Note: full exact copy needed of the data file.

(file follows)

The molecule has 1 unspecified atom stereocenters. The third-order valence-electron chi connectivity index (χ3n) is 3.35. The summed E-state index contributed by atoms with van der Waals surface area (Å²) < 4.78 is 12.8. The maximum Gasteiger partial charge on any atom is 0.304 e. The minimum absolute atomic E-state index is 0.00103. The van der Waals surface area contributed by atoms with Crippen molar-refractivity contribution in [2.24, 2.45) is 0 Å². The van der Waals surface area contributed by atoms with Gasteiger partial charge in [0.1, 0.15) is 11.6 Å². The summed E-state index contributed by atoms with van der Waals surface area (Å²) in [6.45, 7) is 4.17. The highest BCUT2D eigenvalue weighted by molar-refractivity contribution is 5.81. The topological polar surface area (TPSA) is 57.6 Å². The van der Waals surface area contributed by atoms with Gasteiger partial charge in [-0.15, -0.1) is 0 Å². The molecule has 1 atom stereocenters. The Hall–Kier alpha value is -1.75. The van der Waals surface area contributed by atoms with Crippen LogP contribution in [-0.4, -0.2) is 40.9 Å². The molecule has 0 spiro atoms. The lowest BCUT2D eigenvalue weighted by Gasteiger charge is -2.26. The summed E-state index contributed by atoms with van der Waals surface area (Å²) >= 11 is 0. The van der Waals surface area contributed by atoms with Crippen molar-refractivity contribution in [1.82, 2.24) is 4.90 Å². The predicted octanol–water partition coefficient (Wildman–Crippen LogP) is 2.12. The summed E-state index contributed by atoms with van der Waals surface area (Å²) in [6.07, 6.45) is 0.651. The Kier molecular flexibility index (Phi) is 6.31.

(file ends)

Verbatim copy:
The molecule has 1 unspecified atom stereocenters. The third-order valence-electron chi connectivity index (χ3n) is 3.35. The summed E-state index contributed by atoms with van der Waals surface area (Å²) < 4.78 is 12.8. The maximum Gasteiger partial charge on any atom is 0.304 e. The minimum absolute atomic E-state index is 0.00103. The van der Waals surface area contributed by atoms with Crippen molar-refractivity contribution in [2.24, 2.45) is 0 Å². The van der Waals surface area contributed by atoms with Gasteiger partial charge in [0.1, 0.15) is 11.6 Å². The summed E-state index contributed by atoms with van der Waals surface area (Å²) in [6.45, 7) is 4.17. The highest BCUT2D eigenvalue weighted by molar-refractivity contribution is 5.81. The topological polar surface area (TPSA) is 57.6 Å². The van der Waals surface area contributed by atoms with Gasteiger partial charge in [-0.15, -0.1) is 0 Å². The molecule has 1 atom stereocenters. The Hall–Kier alpha value is -1.75. The van der Waals surface area contributed by atoms with Crippen LogP contribution in [-0.4, -0.2) is 40.9 Å². The molecule has 0 spiro atoms. The lowest BCUT2D eigenvalue weighted by Gasteiger charge is -2.26. The summed E-state index contributed by atoms with van der Waals surface area (Å²) >= 11 is 0. The van der Waals surface area contributed by atoms with Crippen molar-refractivity contribution in [1.82, 2.24) is 4.90 Å². The predicted octanol–water partition coefficient (Wildman–Crippen LogP) is 2.12. The summed E-state index contributed by atoms with van der Waals surface area (Å²) in [6.07, 6.45) is 0.651. The Kier molecular flexibility index (Phi) is 6.31.